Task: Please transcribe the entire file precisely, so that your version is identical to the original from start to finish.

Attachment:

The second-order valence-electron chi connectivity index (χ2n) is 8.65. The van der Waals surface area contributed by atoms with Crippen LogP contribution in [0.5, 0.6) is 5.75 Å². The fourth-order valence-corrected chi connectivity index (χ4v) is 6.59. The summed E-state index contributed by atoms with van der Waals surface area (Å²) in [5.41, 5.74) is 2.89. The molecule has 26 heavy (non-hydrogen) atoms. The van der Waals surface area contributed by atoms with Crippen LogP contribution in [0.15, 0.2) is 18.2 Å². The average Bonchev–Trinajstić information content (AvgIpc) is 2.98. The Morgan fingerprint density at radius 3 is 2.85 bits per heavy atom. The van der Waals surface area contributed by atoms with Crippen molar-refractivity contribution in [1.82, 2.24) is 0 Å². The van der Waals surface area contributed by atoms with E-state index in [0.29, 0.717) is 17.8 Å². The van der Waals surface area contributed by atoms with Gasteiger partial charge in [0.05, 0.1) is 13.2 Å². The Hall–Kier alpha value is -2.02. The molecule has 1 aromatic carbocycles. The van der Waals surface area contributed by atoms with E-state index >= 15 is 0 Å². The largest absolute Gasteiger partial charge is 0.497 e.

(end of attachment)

The second-order valence-electron chi connectivity index (χ2n) is 8.65. The van der Waals surface area contributed by atoms with Crippen LogP contribution in [0.5, 0.6) is 5.75 Å². The fourth-order valence-corrected chi connectivity index (χ4v) is 6.59. The summed E-state index contributed by atoms with van der Waals surface area (Å²) in [5.41, 5.74) is 2.89. The molecule has 26 heavy (non-hydrogen) atoms. The van der Waals surface area contributed by atoms with Crippen LogP contribution in [0.15, 0.2) is 18.2 Å². The average Bonchev–Trinajstić information content (AvgIpc) is 2.98. The Morgan fingerprint density at radius 3 is 2.85 bits per heavy atom. The van der Waals surface area contributed by atoms with Crippen molar-refractivity contribution in [1.82, 2.24) is 0 Å². The van der Waals surface area contributed by atoms with E-state index in [0.29, 0.717) is 17.8 Å². The van der Waals surface area contributed by atoms with Gasteiger partial charge in [0.05, 0.1) is 13.2 Å². The Hall–Kier alpha value is -2.02. The molecule has 1 aromatic carbocycles. The van der Waals surface area contributed by atoms with E-state index >= 15 is 0 Å². The largest absolute Gasteiger partial charge is 0.497 e.